Yes, he noted, those are truly impressive numbers. But how much meaning do they have for the future in a changing global economy? In a world where the Gulf region no longer commands a price and supply advantage over crude oil and natural gas, it is no longer the case that refined petroleum, ethylene, urea and other commodity chemicals will be the engine to fuel the future of Saudi Arabia and the region.
Instead, he argued, a shift in focus and direction toward creating value rather than volume is crucial.
A key shift that Saudi Arabia needs to make, to realize the promise of a value-based future, is to develop a thriving specialty chemicals industry. Not coincidentally at all, of course, the sponsors of MEPEC (led by Saudi Aramco and SABIC) had created a new focus for the MEPEC event, a specialty chemicals focus sub-event.
Day Three: Sustainable Growth in the Region — Change Agenda
Ziad Al Labban opened the final MEPEC 2017 plenary. As former CEO of one of the region’s largest companies, Sadara, Al Labban carries instant respect and credibility. His core message was, “Do more with less,” particularly in terms of driving out inefficiencies in the region.
He talked about sharing resources among the mega-enterprises in the region. Could two rival companies find areas for shared efficiency that don’t interfere with their competition? He also talked about challenging people and organizations to do things differently and better every day.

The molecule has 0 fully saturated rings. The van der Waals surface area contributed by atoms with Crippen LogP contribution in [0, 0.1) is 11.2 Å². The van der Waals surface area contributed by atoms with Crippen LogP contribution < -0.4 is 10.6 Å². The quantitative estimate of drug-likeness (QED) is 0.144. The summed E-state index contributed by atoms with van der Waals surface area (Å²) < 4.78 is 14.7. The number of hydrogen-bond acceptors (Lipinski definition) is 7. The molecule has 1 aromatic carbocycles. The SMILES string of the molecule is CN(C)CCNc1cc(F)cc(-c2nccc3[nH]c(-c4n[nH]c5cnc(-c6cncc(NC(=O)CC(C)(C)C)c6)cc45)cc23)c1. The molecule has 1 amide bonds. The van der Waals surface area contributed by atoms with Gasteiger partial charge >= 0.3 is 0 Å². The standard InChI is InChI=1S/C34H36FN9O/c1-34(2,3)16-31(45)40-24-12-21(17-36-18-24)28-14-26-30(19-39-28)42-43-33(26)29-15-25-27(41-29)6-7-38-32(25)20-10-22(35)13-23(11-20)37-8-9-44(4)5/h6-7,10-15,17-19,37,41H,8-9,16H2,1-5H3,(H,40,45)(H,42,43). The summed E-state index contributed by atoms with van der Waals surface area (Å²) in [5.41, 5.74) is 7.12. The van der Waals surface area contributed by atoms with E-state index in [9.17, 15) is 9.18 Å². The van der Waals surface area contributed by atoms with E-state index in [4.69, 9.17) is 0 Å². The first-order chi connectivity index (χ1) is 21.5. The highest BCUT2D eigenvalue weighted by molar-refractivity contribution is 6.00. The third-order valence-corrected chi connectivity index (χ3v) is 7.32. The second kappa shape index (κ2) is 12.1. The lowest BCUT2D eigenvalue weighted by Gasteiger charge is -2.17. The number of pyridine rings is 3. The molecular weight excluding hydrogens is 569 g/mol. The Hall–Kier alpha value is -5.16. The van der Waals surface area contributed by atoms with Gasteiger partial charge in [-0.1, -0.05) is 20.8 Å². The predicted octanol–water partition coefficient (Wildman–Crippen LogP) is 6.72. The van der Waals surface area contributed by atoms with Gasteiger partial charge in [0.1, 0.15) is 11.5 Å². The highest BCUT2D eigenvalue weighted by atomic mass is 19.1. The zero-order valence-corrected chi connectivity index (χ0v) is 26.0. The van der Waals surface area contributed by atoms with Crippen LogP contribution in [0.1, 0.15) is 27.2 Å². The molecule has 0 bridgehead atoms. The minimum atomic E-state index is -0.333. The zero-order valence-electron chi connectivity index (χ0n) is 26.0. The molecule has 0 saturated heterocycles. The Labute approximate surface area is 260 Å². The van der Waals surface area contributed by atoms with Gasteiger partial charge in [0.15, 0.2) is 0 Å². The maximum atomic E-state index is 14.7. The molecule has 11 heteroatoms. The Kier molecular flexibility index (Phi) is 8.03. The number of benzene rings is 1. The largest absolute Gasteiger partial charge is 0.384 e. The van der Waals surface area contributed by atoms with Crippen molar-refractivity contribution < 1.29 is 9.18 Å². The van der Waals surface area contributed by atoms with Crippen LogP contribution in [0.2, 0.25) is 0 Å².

The Future Is Closer Than You Think — the Power of Analytics
AspenTech President and CEO Antonio Pietri completely engaged his audience with a discussion of the big picture of where technology is going to help the process industry achieve its “sustainable growth.”
An earlier speaker had talked about a billion dollars of value left on the table in reliable operations; Antonio talked about over a trillion dollars of value left on the table due to the inability of traditional maintenance procedures to address plant reliability issues. He also laid out how analytics and machine learning would break through a significant part of this trillion-dollar barrier, but only by combining deep knowledge of process industry operations with these mathematical concepts.
The effect Antonio’s presentation had was evident in the first question from the audience: “At the next MEPEC will we be sitting in the audience asking questions to robots up on the stage?” Antonio answered that technology empowers us to spend more time on value-add work, with successful organizations being the ones that can best take advantage of new technology and make the right decisions as to where to invest to optimize their assets.
What Happens Next?
The Middle East is determined to ride a wave of innovation, of business change, of doing more with less and of adopting technology to navigate steady, sustainable growth. These mega oil and gas producers, refiners and petrochemical producers are well-positioned to lead the way.
With prodigious financial resources, sophisticated and large-scale plants, demographics in their favor and the foresight to invest in education and innovation, the opportunity is there. The key will be navigating the right path.